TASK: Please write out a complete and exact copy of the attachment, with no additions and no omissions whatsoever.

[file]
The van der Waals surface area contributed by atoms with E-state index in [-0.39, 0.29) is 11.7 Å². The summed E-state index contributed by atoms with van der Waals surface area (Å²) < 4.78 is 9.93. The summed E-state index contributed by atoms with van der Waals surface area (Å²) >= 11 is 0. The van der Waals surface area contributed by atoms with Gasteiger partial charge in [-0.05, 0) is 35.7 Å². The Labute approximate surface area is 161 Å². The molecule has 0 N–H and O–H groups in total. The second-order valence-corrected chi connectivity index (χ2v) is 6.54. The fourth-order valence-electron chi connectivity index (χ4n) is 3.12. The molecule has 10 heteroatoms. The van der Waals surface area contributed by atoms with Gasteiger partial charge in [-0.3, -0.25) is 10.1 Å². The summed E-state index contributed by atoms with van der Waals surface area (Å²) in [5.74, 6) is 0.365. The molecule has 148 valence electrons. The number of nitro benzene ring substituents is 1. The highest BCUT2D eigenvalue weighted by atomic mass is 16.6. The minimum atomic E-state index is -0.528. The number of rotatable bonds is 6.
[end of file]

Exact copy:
The van der Waals surface area contributed by atoms with E-state index in [-0.39, 0.29) is 11.7 Å². The summed E-state index contributed by atoms with van der Waals surface area (Å²) < 4.78 is 9.93. The summed E-state index contributed by atoms with van der Waals surface area (Å²) >= 11 is 0. The van der Waals surface area contributed by atoms with Gasteiger partial charge in [-0.05, 0) is 35.7 Å². The Labute approximate surface area is 161 Å². The molecule has 0 N–H and O–H groups in total. The second-order valence-corrected chi connectivity index (χ2v) is 6.54. The fourth-order valence-electron chi connectivity index (χ4n) is 3.12. The molecule has 10 heteroatoms. The van der Waals surface area contributed by atoms with Gasteiger partial charge in [-0.3, -0.25) is 10.1 Å². The summed E-state index contributed by atoms with van der Waals surface area (Å²) in [5.74, 6) is 0.365. The molecule has 148 valence electrons. The number of nitro benzene ring substituents is 1. The highest BCUT2D eigenvalue weighted by atomic mass is 16.6. The minimum atomic E-state index is -0.528. The number of rotatable bonds is 6.